Evidence of pre-Act discrimination is admissible to prove that facially neutral policies and practices have operated to continue the effects of past discrimination. United States v. Jacksonville Terminal Co., 451 F.2d 418, 438 (5th Cir. 1971), Cert. denied, 406 U.S. 906, 92 S.Ct. 1607, 31 L.Ed.2d 815 (1972). Although the district court recognized this principle, it limited the plaintiff to proof of discriminatory acts occurring after 1964. In so doing, the court denied the plaintiff an opportunity to present evidence relevant to her claim. What constitutes a reasonable period of time for purposes of pre-Act evidence will depend upon the unique facts presented in each case. The court stated in Jacksonville that, even though the time span between the pre-Act conduct and the trial may be great, the plaintiff's contention that the conduct and present discrimination are causally connected deserves serious consideration. 451 F.2d at 440 (evidence of agreements made in the 1930s should have been considered). In Dobbins v. Local 212, 292 F.Supp. 413 (S.D. Ohio 1968), on which the district court relied, six years before the effective date of the Act was an appropriate cut-off date for discovery. In view of the infrequency of promotions in the course of an academic career, however, the eight year limit imposed by the court excludes proof highly relevant to the plaintiff's claim.



Dr. Jepsen also contends that the district court unreasonably limited her access to faculty evaluation forms crucial to her case. On April 7, 1976, the plaintiff moved to compel production of the English department's faculty evaluation forms of fourteen professors. The university sought to protect the records from discovery and from being introduced into evidence on the basis of a Florida statute which provides for limited access to certain documents maintained by state universities on their employees. See Fla.Stat.Ann. § 239.78 (West 1977), Supra. The court ordered that Dr. Jepsen's attorney be allowed to view any of the fourteen faculty evaluation forms containing an evaluation of less than satisfactory, but stated that he would not be allowed to copy any of the documents.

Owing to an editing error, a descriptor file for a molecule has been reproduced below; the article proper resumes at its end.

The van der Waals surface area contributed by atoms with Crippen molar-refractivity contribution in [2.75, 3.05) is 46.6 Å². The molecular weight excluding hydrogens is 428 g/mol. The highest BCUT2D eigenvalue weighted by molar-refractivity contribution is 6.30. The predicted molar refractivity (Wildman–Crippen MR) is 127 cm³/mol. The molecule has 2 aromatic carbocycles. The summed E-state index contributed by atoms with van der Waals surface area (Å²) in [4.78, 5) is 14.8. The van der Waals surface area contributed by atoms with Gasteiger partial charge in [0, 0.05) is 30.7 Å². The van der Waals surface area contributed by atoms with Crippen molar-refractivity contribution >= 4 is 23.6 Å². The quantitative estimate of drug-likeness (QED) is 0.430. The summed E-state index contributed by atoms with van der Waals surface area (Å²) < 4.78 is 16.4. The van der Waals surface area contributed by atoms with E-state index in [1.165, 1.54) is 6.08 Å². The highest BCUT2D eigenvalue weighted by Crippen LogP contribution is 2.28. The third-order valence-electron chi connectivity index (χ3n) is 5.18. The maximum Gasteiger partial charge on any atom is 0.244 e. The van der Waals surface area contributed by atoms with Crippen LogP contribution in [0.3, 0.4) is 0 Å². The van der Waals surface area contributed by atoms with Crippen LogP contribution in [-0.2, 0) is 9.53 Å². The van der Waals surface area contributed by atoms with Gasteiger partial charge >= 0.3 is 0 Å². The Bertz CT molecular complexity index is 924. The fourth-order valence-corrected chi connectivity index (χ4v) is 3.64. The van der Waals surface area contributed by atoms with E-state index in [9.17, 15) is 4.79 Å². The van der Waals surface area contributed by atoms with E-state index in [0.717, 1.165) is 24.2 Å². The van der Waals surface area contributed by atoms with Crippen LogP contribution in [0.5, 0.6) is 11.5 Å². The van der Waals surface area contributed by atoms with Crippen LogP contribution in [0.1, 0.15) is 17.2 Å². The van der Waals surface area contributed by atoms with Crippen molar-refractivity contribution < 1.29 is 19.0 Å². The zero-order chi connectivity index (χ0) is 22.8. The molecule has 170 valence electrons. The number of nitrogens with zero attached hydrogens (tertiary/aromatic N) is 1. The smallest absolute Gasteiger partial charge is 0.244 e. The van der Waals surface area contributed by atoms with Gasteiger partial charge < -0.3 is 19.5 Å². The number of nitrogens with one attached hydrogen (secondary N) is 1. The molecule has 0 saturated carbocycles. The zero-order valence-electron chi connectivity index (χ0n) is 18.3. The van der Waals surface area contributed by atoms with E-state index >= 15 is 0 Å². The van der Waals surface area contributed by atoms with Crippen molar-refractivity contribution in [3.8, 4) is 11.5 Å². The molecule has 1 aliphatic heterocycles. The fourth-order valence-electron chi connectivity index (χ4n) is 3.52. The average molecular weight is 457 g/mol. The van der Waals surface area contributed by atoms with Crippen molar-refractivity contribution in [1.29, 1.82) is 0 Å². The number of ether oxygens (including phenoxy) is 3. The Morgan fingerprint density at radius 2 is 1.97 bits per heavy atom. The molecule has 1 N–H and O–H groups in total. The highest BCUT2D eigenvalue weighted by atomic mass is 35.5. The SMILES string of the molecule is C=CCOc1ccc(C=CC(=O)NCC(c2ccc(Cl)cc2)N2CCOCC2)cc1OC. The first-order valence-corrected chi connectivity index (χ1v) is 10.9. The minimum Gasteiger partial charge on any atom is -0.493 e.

A district court clearly has the power to order production of limited access records. See Carr v. Monroe Manufacturing Co., 431 F.2d 384, 390 (5th Cir.), Cert. denied, 400 U.S. 1000, 91 S.Ct. 456, 27 L.Ed.2d 451 (1970). Furthermore, the confidentiality statute allows the custodian to release the records "upon order of a court of competent jurisdiction." Fla.Stat.Ann. § 239.78 (West 1977), Supra. When a conflict such as this arises, the trial court must weigh the potential harm from disclosure of privileged communications against the benefits of disclosure. Of course, when a trial court orders production of confidential records, it has a duty to limit the availability and use of the documents by carefully drawn protective provisions.